• Anyone between the ages of 60 and 64.

• Restaurant staff, construction workers and others who work in congregate settings.

• Anyone living in a congregate setting, such as a group home for those with disabilities, a homeless shelter, or a jail or a prison.

• Anyone with two or more comorbidities.

Statewide, more than 2.5 million vaccine doses have been administered since shipments first arrived in December, state data shows.

By the end of the month, roughly 5 million residents statewide will be eligible for vaccination, leaving a little more than a million adults awaiting a chance to get in line.

The state will likely make all adults eligible for vaccines by late April, Inslee said, meeting the May 1 deadline set by President Joe Biden.

Though, Washington won’t open eligibility to everyone right away, as heads of other states have done, because it would drive demand beyond the current supply, he said.

“Governors look great when they just say everybody’s eligible for the vaccine,” Inslee said. “It’s one thing to be eligible for the vaccine and it’s another to get it. Just because a governor says, ‘I’ve opened it to everybody, it doesn’t mean he or she has delivered it to people. We want people to get vaccines, not just be eligible for them.”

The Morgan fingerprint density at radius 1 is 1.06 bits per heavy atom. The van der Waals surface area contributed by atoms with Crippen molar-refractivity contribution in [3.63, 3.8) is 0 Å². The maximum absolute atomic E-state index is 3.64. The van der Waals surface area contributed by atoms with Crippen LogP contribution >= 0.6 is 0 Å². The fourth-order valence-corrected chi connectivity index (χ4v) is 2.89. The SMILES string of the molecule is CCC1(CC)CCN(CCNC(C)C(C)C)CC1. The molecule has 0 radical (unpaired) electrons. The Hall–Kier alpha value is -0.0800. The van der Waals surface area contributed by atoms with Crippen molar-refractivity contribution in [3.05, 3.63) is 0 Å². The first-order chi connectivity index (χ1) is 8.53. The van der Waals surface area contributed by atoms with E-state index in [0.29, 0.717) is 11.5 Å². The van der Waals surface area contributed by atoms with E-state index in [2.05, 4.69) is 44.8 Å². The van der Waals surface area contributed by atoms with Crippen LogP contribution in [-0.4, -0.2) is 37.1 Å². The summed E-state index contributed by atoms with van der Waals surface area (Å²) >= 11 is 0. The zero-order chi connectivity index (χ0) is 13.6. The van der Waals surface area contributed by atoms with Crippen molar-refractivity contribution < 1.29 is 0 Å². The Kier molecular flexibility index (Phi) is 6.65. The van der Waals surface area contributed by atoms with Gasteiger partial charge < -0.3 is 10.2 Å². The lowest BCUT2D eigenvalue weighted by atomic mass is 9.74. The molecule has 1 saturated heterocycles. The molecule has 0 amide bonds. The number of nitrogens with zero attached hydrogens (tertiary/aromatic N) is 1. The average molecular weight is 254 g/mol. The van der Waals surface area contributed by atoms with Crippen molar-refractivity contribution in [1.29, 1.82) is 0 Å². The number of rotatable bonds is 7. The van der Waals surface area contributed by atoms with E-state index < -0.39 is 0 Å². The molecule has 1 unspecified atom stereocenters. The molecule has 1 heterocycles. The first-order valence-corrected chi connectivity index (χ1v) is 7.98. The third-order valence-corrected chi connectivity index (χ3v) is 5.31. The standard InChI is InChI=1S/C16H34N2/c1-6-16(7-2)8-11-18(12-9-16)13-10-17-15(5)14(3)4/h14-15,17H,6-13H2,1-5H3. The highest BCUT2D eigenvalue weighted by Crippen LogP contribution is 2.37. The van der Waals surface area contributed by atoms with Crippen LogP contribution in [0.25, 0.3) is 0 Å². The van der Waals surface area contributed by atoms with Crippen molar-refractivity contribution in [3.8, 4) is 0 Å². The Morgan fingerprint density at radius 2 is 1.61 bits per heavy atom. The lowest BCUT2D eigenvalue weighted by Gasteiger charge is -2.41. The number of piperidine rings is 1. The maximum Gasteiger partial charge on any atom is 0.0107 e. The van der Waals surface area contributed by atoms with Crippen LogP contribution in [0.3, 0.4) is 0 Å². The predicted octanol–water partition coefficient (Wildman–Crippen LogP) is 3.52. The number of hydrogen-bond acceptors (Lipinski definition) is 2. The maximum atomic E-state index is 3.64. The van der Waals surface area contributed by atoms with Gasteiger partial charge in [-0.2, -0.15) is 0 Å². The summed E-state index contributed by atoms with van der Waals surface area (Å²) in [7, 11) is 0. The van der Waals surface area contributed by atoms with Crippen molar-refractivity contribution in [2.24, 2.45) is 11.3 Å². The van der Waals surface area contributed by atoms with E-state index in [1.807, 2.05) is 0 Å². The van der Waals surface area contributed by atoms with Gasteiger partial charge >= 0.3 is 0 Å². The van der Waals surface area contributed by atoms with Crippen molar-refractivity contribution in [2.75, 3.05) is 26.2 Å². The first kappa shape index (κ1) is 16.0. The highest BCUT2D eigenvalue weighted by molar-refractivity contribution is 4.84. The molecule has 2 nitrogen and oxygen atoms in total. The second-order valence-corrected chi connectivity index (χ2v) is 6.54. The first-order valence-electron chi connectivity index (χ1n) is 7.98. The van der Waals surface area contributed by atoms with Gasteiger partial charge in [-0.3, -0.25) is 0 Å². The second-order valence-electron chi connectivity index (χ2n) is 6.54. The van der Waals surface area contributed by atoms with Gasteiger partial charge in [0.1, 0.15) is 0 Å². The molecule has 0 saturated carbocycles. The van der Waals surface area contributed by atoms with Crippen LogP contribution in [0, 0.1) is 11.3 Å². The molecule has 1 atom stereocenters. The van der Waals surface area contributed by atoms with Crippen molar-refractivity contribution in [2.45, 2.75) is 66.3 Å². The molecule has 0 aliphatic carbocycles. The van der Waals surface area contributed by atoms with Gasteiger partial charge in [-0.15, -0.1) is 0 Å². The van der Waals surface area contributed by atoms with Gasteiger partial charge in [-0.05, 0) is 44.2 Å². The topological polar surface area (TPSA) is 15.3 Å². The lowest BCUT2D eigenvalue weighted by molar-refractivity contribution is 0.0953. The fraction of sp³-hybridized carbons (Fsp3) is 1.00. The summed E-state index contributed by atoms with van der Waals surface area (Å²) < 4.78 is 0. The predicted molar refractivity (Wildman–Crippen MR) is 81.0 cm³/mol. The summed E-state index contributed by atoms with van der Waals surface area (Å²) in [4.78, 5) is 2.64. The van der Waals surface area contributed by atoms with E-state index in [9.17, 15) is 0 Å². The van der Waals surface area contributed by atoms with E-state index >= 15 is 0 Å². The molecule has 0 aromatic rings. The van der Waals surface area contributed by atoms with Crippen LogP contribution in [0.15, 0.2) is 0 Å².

As more people become eligible for the vaccine, the Department of Health is trying to make it easier to secure an appointment.

The agency launched a new vaccine locator tool on its website, www.vaccinelocator.doh.wa.gov, centralizing all available appointments in a given area.

“It’s as easy as typing in your zip code,” Inslee said. “We think this is going to be a substantial help to folks. It’s good to be leading the class, so to speak.”

For those without access to the internet, Amazon is partnering with the Department of Health to boost capacity for the state’s vaccine hotline at 800-525-0127.

Reporter Jerry Cornfield: jcornfield@heraldnet.com | @dospueblos

Joey Thompson: 425-339-3449; jthompson@heraldnet.com. Twitter: @byjoeythompson.


Talk to us

Please share your story tips by emailing editor@auburn-reporter.com.

To share your opinion for publication, submit a letter through our website https://www.auburn-reporter.com/submit-letter/. Include your name, address and daytime phone number. (We’ll only publish your name and hometown.) Please keep letters to 300 words or less.

More in Northwest

King County Prosecuting Attorney Dan Satterburg (File Photo)
King County Prosecuting Attorney vows to protect reproductive freedom

Dan Satterberg joins over 80 prosecutors from around the country in their pledge.